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Let us decide fate of pupils; SCHOOLS: Councillors say borough should have final say.

Byline: By Mike Malyon

BOROUGH councillors are fighting controversial plans to close and merge two Nuneaton schools to form a new academy.

Warwickshire County Council has voted to close Manor Park and Alderman Smith schools and accept a pounds 30m government grant to build an academy, to be sited at Alderman Smith in Stockingford and be open in September 2010.

The move was debated at this week's Nuneaton and Bedworth Borough Council meeting, when it was decided "to call on the Secretary of State to alter the procedure for establishing academies so that parents and local people can have the final say in the decision."

This was an amendment put forward by the ruling Conservative group after an original motion by Labour was tabled "that this council will not accept the closure or amalgamation of any secondary school in the borough by the county council unless fully supported by the parents of the schools concerned."

Coun Bill Sheppard (Lab) said: "Children's education in this borough is in the spotlight and we are entering a phase of consultation which will take six to eight weeks, beginning in January.

"This will be a period of anguish for parents of children at the two schools affected. There are 1700 children across the two schools and the academy will take 1200, so what will happen to the other 500?

"We want to send out a message that children's education is the priority. This is one of the biggest decisions to affect this borough for a long time."

In proposing the amendment, Coun Marcus Jones (Con) said: "The county council have been left with Hobson's Choice. On one hand they are told they can have pounds 30m from the government to build an academy in Nuneaton and on the other they are told they must close and amalgamate Manor Park and Alderman Smith to do so.

"The government are being overbearing and over constrictive. They are loading the gun and letting the county council fire the bullets.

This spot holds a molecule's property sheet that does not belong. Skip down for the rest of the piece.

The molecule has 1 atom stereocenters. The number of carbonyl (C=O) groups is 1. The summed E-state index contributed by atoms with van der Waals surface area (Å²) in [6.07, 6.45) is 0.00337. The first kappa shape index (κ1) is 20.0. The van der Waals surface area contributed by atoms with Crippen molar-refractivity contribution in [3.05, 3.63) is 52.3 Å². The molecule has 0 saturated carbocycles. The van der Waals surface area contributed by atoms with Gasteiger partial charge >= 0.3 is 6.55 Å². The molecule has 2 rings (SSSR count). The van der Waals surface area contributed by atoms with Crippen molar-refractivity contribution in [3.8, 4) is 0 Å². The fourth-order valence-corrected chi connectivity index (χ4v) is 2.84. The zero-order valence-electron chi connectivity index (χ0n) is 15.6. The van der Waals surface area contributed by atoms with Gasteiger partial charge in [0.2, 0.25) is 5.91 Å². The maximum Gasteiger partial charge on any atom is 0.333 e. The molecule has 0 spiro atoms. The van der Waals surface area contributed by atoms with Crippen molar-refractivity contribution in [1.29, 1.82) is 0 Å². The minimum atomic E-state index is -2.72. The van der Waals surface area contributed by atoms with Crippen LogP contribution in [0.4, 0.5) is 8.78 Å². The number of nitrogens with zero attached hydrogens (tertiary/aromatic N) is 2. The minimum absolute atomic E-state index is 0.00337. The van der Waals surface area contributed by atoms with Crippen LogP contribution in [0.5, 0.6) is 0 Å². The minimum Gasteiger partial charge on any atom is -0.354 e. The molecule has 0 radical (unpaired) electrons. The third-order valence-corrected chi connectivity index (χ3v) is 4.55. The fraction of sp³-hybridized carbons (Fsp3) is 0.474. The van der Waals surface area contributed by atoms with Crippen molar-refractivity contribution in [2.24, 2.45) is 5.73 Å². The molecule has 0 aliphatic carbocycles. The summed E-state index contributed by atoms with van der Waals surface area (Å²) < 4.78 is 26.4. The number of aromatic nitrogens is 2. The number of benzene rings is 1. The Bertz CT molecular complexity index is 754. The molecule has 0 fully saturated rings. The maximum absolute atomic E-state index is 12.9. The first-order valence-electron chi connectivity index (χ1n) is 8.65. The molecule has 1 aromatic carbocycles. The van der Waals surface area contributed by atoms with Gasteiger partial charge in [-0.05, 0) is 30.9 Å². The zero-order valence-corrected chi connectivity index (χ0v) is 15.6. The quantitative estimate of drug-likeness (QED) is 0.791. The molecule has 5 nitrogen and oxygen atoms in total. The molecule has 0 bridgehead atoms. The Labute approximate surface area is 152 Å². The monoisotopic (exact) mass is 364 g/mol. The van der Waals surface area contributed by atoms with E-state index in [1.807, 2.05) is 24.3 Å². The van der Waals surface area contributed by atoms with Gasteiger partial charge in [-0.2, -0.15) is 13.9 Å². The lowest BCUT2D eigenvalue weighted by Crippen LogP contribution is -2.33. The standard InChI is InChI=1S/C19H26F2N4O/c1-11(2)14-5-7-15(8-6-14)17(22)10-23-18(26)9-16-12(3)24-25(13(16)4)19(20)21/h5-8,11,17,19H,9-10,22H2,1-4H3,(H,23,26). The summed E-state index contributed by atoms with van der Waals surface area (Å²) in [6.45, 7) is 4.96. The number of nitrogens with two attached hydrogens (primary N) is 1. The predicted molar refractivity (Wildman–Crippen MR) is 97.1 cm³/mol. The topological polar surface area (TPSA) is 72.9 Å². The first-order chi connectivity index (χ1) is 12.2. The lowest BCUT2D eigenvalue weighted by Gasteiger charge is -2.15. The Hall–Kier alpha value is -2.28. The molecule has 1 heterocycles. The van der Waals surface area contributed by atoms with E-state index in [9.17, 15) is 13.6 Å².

"We want the people of this borough to decide, not the politicians in Whitehall. We want this to go back to government for a re-think."

Coun Dennis Harvey (Lab) said: "It is unfortunate that this issue has become party political. We should all be representing all the children in all parts of the borough. Whatever happens to one school will have a knock-on effect. You cannot put a quart into a pint pot. If this plan goes through there has to be movement in other schools. We want fully comprehensive education in our borough without fear or favour."

Coun Bryan Grant (Con) said: "We have limited powers. We are not the education authority. Children's education must be first and foremost but we cannot afford to turn away the possibility of pounds 30m coming into this borough for education.

"We should work with the Secretary of State to alter the procedures so that parents have the final say.

This has to be taken to the people with the power and the money."

Coun Frank McGale (Lab) said: "We want people power. Think about what happened with the Judkins issue. We got a U-turn because of pressure. The key thing is to engage local people to oppose this move by the county council."

After a show of hands to pass the Tory amendment, a recorded vote was taken in which all the Labour councillors decided to abstain.

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Publication:Coventry Evening Telegraph (England)
Date:Dec 5, 2008
Words:575
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